5. Specify in the ~/.ssh/config the username of the git server. Under Host <department git server> put User <git username>.

To have other users access the repository I create I have tried:

  1. In gitolite-admin/conf/gitolite.conf added the a line such as @sbs2 = <my git username> <another user's git username> <a third user> and then under repo sbs2-Brain3D I added RW+ = @sbs2.

One user has reported that it now allows him to read and write in the repository, while cloning still is a problem for another user…

(originally published on Tumblr two months ago: Git: multiuser and multiple accounts)

Hack4dk contributions

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Ten projects was shown at the final showdown:

  • Kræn‘s (with help from Emma) Natmus Mosaic with autocropping and search facility. Code available from Github
  • Kim Bach and … Game with Daell’s Varehus catelogue: try to guess the decade
  • Henrik, Andreas and …(?), mail art mail box.
  • Mobil app with public art. List of nearby art shown with photos and on maps.
  • Public art search engine
  • Search engine and viewer for Copenhagen Police “Mandtaller”. Machine vision in Javascript.
  • Rasmus Erik: Wikipedia link visualization, image extract with classification og the Police images, quiz with decade.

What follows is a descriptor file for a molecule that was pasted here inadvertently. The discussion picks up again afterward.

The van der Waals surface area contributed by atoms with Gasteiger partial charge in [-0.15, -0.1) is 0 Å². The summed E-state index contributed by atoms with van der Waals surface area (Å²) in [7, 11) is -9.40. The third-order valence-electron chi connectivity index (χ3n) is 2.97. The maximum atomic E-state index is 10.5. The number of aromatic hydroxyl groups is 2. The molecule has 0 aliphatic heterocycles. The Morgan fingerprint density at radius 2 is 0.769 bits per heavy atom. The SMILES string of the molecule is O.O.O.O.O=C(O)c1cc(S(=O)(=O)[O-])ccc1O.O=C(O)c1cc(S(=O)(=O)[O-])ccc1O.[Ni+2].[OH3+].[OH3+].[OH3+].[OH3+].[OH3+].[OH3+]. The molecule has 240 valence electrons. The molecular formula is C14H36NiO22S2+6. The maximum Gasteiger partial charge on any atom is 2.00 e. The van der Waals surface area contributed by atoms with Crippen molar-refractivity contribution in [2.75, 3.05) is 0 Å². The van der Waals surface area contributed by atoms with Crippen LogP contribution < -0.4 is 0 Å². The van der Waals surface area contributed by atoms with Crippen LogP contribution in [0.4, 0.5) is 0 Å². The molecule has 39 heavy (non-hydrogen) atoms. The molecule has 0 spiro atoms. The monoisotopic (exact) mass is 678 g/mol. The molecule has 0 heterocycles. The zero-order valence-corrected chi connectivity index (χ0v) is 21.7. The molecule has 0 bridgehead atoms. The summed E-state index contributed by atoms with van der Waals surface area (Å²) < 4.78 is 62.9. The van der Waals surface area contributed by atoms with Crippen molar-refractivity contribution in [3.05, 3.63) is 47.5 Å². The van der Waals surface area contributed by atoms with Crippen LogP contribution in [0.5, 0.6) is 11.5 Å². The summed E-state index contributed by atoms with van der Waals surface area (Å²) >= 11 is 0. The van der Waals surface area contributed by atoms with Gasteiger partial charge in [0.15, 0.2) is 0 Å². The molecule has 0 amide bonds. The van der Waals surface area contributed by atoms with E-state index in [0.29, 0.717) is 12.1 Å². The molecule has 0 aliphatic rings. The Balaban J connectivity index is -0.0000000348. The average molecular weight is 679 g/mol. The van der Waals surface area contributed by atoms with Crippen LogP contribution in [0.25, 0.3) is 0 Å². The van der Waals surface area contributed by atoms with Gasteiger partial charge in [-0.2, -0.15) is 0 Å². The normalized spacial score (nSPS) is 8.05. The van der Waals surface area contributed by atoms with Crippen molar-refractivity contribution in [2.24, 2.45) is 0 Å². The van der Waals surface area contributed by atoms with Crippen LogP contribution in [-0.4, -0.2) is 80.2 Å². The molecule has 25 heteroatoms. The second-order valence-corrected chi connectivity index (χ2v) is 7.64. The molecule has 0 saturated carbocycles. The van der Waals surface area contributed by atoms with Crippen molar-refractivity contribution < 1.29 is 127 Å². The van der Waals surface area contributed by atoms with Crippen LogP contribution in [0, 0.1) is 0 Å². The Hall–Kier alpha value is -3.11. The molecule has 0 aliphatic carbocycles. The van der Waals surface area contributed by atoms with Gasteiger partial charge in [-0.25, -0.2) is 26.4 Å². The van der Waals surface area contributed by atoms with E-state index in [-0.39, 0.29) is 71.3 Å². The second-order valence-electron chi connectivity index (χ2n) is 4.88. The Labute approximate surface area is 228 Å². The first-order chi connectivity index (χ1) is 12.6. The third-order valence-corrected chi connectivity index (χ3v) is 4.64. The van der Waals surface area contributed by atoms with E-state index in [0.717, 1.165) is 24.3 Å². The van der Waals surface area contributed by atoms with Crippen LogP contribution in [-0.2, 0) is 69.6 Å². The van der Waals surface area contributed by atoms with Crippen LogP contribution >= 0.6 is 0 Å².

• Heat map movie through time of Copenhageners
  • SMK image visualization.
  • Steen Thomassen: Join the Danish Wikipedia and the Danish film database, e.g., for Tommy Kenter. The useful tool is running from Wikimedia Labs server.

Winner became the heatmap movie with Kræn’s Natmus Mosaic viewer as runner up.

Reading data from the smartphone brainscanner

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With the NeurofeedbackWindow smartphone brainscanner application, hook up the emotiv to the smartphone, start the application press “Rec. Baseline”. After 5 minutes the phone has recorded some data from the electrodes and it is now available from a directory under “/sdcard”.

Hook the phone to a development computer with Necessitas and look for the file with

$ /opt/NecessitasQtSDK/android-sdk/platform-tools/adb shell

And copy the file with:

$ /opt/NecessitasQtSDK/android-sdk/platform-tools/adb pull “/sdcard/smartphonebrainscanner2_readings/” .

I then got two files: sbs2data_2013_09_11_13_47_59_.raw and sbs2data_2013_09_11_13_47_59_.meta. I am unaware of the format.

Git branching with remote

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Still learning git I have now copied code programmed by our student programmer into a branch on GitHub. I first created a local branch called ‘fake’ (the code is generating faked data), then copied the relevant part of the code into the subdirectory of the branch and finally pushed the changes to GitHub.

In /smartphonebrainscanner2-core/ I did the following commands:
$ git branch
* master
$ git branch fake
$ git push origin fake
$ git checkout fake
$ cd src/hardware
$ cp -r ~/projects/riis/smartphonebrainscanner2-core/src/hardware/fake/ .
$ git add fake/
$ git commit fake/
$ git push origin fake

Now we got a branch on GitHub for the “fake” tree.

#git #smartphonebrainscanner